Parents must be educated in the early signs, the ones that might ordinarily be dismissed as 'typical teenage behaviour'. And our schools should be forced into taking their students' mental health more seriously than their GCSE grades.
If you’re at all concerned about your child and not sure where to turn, the charity Young Minds offers parents a free, confidential one-hour telephone consultation.
Sorry for what you and your family have gone through.
We have been there too.
It's so very very hard. :-(
Bet your daughter is a wonderful girl. My dd is too.
Thanks for your post. Absolutely agree that mental health must be a priority. I think it's also important to say to parents that this is not their fault. Parents need support from their peers as they try to look after and support their children.
And our schools should be forced into taking their students' mental health more seriously than their GCSE grades.
But what am I meant to do about it in school? I do take the well-being of my students seriously. I teach 236 students in an academic subject and raise concerns with the DSL and pastoral leaders where I can and based on seeing my students for 1 hour a week.
But I am a teacher not a healthcare professional.
I don't believe that schools and thus teachers can take the blame here and I am sick of being told that we are failing our students because some develop mental health conditions. The irony is that the increasing responsibility and 'teacher blame' culture is actually making me ill and crippled with anxiety!
It is evident that you have been let down and that is sad and you've had a dreadful experience. But is it not failings in the health care system that don't offer early intervention to teens, and who run long waiting lists for MH appointments that are the issue and this is what needs the focus in your closing remark.
I have nothing but sympathy for teachers re stress but the op wasn't, I think, talking about individuals and their role. She's talking about education systems in which I get umpteen letters a year about my child's progress against targets and absolutely nothing about her pastoral and mental well being.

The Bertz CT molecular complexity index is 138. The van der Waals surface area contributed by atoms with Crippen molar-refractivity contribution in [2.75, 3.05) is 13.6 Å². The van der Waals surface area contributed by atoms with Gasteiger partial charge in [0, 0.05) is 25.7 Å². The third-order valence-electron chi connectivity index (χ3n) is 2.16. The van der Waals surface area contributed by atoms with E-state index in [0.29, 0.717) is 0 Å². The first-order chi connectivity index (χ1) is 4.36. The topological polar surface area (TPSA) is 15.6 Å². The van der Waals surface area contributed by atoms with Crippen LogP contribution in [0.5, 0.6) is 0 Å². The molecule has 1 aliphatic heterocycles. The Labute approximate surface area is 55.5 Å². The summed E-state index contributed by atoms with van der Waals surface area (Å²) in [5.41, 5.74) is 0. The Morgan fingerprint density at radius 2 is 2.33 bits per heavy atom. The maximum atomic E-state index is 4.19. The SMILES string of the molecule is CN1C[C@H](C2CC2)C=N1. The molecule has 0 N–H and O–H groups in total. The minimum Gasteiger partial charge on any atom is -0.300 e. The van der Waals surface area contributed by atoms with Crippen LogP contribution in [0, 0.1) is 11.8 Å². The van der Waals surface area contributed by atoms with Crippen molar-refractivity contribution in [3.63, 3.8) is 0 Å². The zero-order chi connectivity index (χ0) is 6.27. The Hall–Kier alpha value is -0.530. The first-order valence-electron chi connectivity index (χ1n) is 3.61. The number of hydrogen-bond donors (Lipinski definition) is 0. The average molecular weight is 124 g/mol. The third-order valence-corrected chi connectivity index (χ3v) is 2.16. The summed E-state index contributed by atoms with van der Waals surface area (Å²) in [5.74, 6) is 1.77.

I am the writer of this post. I didn't mean for you to read this as 'no teachers care' I absolutely know that some do but just do not have the time (or resources) to cope with mental health. I also know that some head teachers would like to add more into the curriculum re: mental wellbeing, than they do at present, but their hands our tied in terms of timetabling and pressures from the government. I feel that too much attention is paid to good grades and that is not a criticism of teachers, it is a criticism of our education system. My daughter ended up getting emails from teachers saying that she wasn't performing and that 'as the only A* student in the class' her teacher was concerned. That was crippling for her with anxiety. I do understand however that a teacher who is under pressure from the government to get good grades, this will end up coming first. I do attribute our education system to being part of the reason why our children are suffering with mental health problems, I do not blame teachers in the slightest. Please hear me on that point.
I'm so sorry that you've had this experience too, I know that our story is not isolated at all. I find it so sad that our teenagers are facing these daily mental health struggles without the support they need. I hope you're all improving and that it hasn't put too much strain on you as a family.
I think it's really hard, if not impossible. Teachers have no time for pastoral care, they're too busy filling in forms to show they filled in all the forms and met all the academic targets. There's no budget for it either inside or outside schools. Mental Health is being bandied around as if it's a priority, but just like education, the health service has to prove it meets targets, and it's ridiculously hard to prove you did actually just save a life - either right then, or 5 or 10 years down the line. That's why Place2Be is so important.